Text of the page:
Fountain Pen Nibs – It’s All Relative2012/04/03
When it comes to nib size, fountain pen users have a multitude of choices. Recently I was doodling with the inky beauties on my desk and was struck by the differences between them. Even two from the same maker and of the same width produced varied results. Getting the perfect line size to show your writing to its best may take a little trial and error, but the satisfaction in seeing your words look their best is worth it.
I have become an equal opportunity user though I was stuck on narrow nibs for a very long time. Most fountain pen nibs are either fine or medium with a smaller number available in broad and extra-fine widths. The tip of the nib is round in shape, a bit like a ball point pen when you put it to paper. That angle of contact suits general use very well.
Moving beyond the typical nib, the sweet spot where nib meets paper becomes less forgiving and requires more care in use. If it suits your writing style, even an exotic nib should work well once you get the hang of it. Less common categories include double broad (BB), stub, italic, cursive italic, music, and Arabic. There are other exotic nibs but they are too rare for a general discussion.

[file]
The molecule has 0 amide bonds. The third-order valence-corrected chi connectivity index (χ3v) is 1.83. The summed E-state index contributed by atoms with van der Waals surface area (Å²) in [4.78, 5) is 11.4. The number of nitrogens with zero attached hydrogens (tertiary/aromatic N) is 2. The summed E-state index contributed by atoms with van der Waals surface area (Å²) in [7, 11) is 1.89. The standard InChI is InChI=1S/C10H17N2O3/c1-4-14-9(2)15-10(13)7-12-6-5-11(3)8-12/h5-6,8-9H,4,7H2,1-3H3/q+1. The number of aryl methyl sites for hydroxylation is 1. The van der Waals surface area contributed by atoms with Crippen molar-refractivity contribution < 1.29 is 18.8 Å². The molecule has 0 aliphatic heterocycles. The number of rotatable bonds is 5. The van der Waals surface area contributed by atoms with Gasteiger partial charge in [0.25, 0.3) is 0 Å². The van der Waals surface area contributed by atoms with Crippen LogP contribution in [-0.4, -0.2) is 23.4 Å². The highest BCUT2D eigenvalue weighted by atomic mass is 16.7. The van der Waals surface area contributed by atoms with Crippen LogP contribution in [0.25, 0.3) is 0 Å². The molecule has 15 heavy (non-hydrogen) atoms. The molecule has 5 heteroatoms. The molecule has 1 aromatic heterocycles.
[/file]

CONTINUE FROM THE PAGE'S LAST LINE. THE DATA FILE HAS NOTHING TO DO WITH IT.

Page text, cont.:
If a rigid nib doesn’t thrill you, there is a unique characteristic called flex which can be an attribute of any sized nib. It is measured in degrees from a soft give that produces just a slight squish with pressure to a wet noodle that puts down ink like a paint brush.
Another quirk is that Asian nibs for the most part are more narrow than Western nibs. Add to that the interplay between nib, ink and paper as well as the rate of flow from the ink supply to the nib tip and the range of line widths can get ridiculous.
Still there is a range and that is what the image demonstrates. Size is relative.
Note that the ink scan has not be color adjusted. Take that aspect of this post with a grain of salt.